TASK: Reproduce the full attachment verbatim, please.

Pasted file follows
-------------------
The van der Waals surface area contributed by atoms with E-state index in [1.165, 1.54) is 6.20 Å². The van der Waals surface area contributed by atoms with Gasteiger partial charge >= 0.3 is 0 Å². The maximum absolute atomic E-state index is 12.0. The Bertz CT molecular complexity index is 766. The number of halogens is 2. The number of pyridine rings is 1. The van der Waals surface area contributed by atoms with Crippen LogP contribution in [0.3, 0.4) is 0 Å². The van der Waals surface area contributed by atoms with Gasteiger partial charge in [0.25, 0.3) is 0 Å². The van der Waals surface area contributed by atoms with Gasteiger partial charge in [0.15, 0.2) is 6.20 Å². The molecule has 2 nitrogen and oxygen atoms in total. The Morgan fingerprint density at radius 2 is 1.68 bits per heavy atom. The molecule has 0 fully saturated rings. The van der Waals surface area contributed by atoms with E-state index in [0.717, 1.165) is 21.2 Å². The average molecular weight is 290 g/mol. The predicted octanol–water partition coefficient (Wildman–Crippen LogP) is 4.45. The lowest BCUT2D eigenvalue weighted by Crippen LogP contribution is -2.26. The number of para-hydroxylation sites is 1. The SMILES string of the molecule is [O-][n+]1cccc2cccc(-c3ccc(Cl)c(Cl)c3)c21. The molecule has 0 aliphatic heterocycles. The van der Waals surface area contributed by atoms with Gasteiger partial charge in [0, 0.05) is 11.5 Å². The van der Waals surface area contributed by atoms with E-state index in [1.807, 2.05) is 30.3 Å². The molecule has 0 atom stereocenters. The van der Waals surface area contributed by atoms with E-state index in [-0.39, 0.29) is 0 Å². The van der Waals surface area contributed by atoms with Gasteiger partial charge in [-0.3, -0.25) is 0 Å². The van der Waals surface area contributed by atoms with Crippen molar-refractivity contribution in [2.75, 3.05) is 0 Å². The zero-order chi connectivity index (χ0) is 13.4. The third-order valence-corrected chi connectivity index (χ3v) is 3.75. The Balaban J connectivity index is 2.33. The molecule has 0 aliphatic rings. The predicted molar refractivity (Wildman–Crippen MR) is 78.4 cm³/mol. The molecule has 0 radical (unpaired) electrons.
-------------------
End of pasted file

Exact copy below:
The van der Waals surface area contributed by atoms with E-state index in [1.165, 1.54) is 6.20 Å². The van der Waals surface area contributed by atoms with Gasteiger partial charge >= 0.3 is 0 Å². The maximum absolute atomic E-state index is 12.0. The Bertz CT molecular complexity index is 766. The number of halogens is 2. The number of pyridine rings is 1. The van der Waals surface area contributed by atoms with Crippen LogP contribution in [0.3, 0.4) is 0 Å². The van der Waals surface area contributed by atoms with Gasteiger partial charge in [0.25, 0.3) is 0 Å². The van der Waals surface area contributed by atoms with Gasteiger partial charge in [0.15, 0.2) is 6.20 Å². The molecule has 2 nitrogen and oxygen atoms in total. The Morgan fingerprint density at radius 2 is 1.68 bits per heavy atom. The molecule has 0 fully saturated rings. The van der Waals surface area contributed by atoms with E-state index in [0.717, 1.165) is 21.2 Å². The average molecular weight is 290 g/mol. The predicted octanol–water partition coefficient (Wildman–Crippen LogP) is 4.45. The lowest BCUT2D eigenvalue weighted by Crippen LogP contribution is -2.26. The number of para-hydroxylation sites is 1. The SMILES string of the molecule is [O-][n+]1cccc2cccc(-c3ccc(Cl)c(Cl)c3)c21. The molecule has 0 aliphatic heterocycles. The van der Waals surface area contributed by atoms with Gasteiger partial charge in [0, 0.05) is 11.5 Å². The van der Waals surface area contributed by atoms with E-state index in [1.807, 2.05) is 30.3 Å². The molecule has 0 atom stereocenters. The van der Waals surface area contributed by atoms with E-state index in [-0.39, 0.29) is 0 Å². The van der Waals surface area contributed by atoms with Gasteiger partial charge in [-0.3, -0.25) is 0 Å². The van der Waals surface area contributed by atoms with Crippen molar-refractivity contribution in [2.75, 3.05) is 0 Å². The zero-order chi connectivity index (χ0) is 13.4. The third-order valence-corrected chi connectivity index (χ3v) is 3.75. The Balaban J connectivity index is 2.33. The molecule has 0 aliphatic rings. The predicted molar refractivity (Wildman–Crippen MR) is 78.4 cm³/mol. The molecule has 0 radical (unpaired) electrons.